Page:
By Ben Robson
The week of the US Mid-term elections is finally upon us with politicians from both the Republicans and Democrats hailing it as one of the most crucial and significant elections in recent history. Markets have been in a state of flux since early October as they get to grips with Republican fiscal easing and Fed monetary tightening. This week, on November 6th, there is a possibility that the Democrats may gain a majority in both the House of Representatives and the Senate, thus reigning in a rampaging President. Alternatively, the status quo of a current Republican majority in both the House and Senate may stay intact. The most likely outcome is perceived as the Democrats taking control of the House. If this outcome prevails, then the startling antics of US president Trump may start to be contained. Only the American people can decide what they want! And from this the markets will take their lead.
Outside of the US mid-terms a very interesting trading dynamic is setting up between three currencies; namely the Australian dollar, the Kiwi dollar and the Canadian dollar. All three have more or less the same interest rate (CAD 1.75%, NZD 1.75%, AUD 1.5%), Canada having raised interest rates only 2 weeks ago and this week both the Reserve Bank of Australia and the Reserve bank of New Zealand announce their interest rate decisions. My view is that The Bank of Canada should not have raised rates, as economic data did not merit a hike. Conversely, I believe Australia should raise interest rates, although RBA governor Lowe seems reluctant to do so. (Last week Australian Export prices and the September Trade balance spectacularly beat expectations). New Zealand, in my mind has the correct borrowing rate for the time being. The Canadian dollar has indeed weakened since the BOC interest rate announcement and the Australian dollar got a boost from last week’s economic data. I remain bullish AUDCAD and AUDNZD.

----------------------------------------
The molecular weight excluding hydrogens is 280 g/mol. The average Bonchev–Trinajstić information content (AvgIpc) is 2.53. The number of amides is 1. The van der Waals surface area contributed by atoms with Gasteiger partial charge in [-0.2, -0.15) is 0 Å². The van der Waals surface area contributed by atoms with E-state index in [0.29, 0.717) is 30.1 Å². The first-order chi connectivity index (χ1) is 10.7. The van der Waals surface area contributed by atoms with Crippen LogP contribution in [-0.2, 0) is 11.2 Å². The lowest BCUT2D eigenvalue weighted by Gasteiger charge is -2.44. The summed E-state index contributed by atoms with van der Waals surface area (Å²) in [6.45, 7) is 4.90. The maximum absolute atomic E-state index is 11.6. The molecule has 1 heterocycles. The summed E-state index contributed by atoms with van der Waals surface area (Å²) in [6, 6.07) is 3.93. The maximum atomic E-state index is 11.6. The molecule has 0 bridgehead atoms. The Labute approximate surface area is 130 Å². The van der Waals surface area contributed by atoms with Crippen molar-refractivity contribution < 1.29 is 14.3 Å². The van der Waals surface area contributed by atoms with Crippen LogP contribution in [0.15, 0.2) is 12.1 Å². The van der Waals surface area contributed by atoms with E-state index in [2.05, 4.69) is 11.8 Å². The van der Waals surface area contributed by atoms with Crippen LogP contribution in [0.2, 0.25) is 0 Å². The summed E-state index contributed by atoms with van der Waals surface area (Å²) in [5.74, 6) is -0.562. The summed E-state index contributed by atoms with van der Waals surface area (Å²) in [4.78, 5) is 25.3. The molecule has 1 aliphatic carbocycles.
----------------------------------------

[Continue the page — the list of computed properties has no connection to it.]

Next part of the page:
In the US, the FOMC also meets on Thursday to announce its interest rate decision. With all the excitement and uncertainty of the Mid-terms, it is unlikely that the Fed will want to rattle the markets with an unexpected hike. US data though is still surprisingly good, as evidenced by job creation and average earnings. The US ten-year bond yield crept back up to above 3.2 % last Friday after Non-farm payrolls beat expectations with a print of +250,000. Analysts predict that the Fed will raise again in December. Also, this week, ISM services on Monday is expected to read 59.5 and the University of Michigan Consumer Sentiment Survey on Friday is expected to read 98. Watch out on Friday for US Producer Prices expected at 2.7%% (Y.o.Y) for October.
The British Pound rallied last week as the likelihood of a Brexit deal becomes more of a reality. UK 3Q GDP is released on Friday morning expected at 1.5%.
On the geo-political front, expect Mr. Trump to be belligerent towards China, Mexico and Iran. He has drawn much rancor from the creators of “Game of Thrones” and others for his “Sanctions are coming” Tweet. Barbed wire and military re-enforcements to the Mexican border are all part of his political theatre. As too, is threatening additional trade tariffs against China. As I have mentioned before, America can only be “great again” if it participates in World Trade and dialogue. Otherwise the US becomes protectionist and increasingly isolated. Let’s see what Tuesday’s elections bring!
Good luck and good trading. Watch out for me on video on Tuesday and Friday.
This Article was prepared and accomplished by Mr. Ben Robson in his personal capacity. The opinions expressed in this article are Ben’s own and do not reflect the view of Equiti